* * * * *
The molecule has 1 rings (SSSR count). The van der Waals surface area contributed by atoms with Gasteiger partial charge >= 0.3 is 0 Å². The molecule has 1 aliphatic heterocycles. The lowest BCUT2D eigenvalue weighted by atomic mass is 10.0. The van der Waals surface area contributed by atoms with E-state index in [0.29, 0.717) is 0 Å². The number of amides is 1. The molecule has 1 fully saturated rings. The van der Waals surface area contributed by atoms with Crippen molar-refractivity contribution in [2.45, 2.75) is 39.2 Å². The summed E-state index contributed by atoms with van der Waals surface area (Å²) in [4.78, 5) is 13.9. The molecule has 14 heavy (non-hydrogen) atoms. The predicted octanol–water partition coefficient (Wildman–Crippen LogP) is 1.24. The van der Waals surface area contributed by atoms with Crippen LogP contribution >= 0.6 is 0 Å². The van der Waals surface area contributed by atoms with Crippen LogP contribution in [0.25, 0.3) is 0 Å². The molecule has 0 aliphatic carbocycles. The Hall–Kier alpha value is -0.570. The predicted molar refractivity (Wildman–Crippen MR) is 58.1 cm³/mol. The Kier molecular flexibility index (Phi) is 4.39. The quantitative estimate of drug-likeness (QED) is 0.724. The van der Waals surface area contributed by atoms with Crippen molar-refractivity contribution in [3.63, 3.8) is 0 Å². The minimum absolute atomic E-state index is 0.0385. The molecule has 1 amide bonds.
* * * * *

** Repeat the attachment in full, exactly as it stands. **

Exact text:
The molecule has 1 rings (SSSR count). The van der Waals surface area contributed by atoms with Gasteiger partial charge >= 0.3 is 0 Å². The molecule has 1 aliphatic heterocycles. The lowest BCUT2D eigenvalue weighted by atomic mass is 10.0. The van der Waals surface area contributed by atoms with E-state index in [0.29, 0.717) is 0 Å². The number of amides is 1. The molecule has 1 fully saturated rings. The van der Waals surface area contributed by atoms with Crippen molar-refractivity contribution in [2.45, 2.75) is 39.2 Å². The summed E-state index contributed by atoms with van der Waals surface area (Å²) in [4.78, 5) is 13.9. The molecule has 14 heavy (non-hydrogen) atoms. The predicted octanol–water partition coefficient (Wildman–Crippen LogP) is 1.24. The van der Waals surface area contributed by atoms with Crippen LogP contribution >= 0.6 is 0 Å². The van der Waals surface area contributed by atoms with Crippen LogP contribution in [0.25, 0.3) is 0 Å². The molecule has 0 aliphatic carbocycles. The Hall–Kier alpha value is -0.570. The predicted molar refractivity (Wildman–Crippen MR) is 58.1 cm³/mol. The Kier molecular flexibility index (Phi) is 4.39. The quantitative estimate of drug-likeness (QED) is 0.724. The van der Waals surface area contributed by atoms with Crippen molar-refractivity contribution in [3.63, 3.8) is 0 Å². The minimum absolute atomic E-state index is 0.0385. The molecule has 1 amide bonds.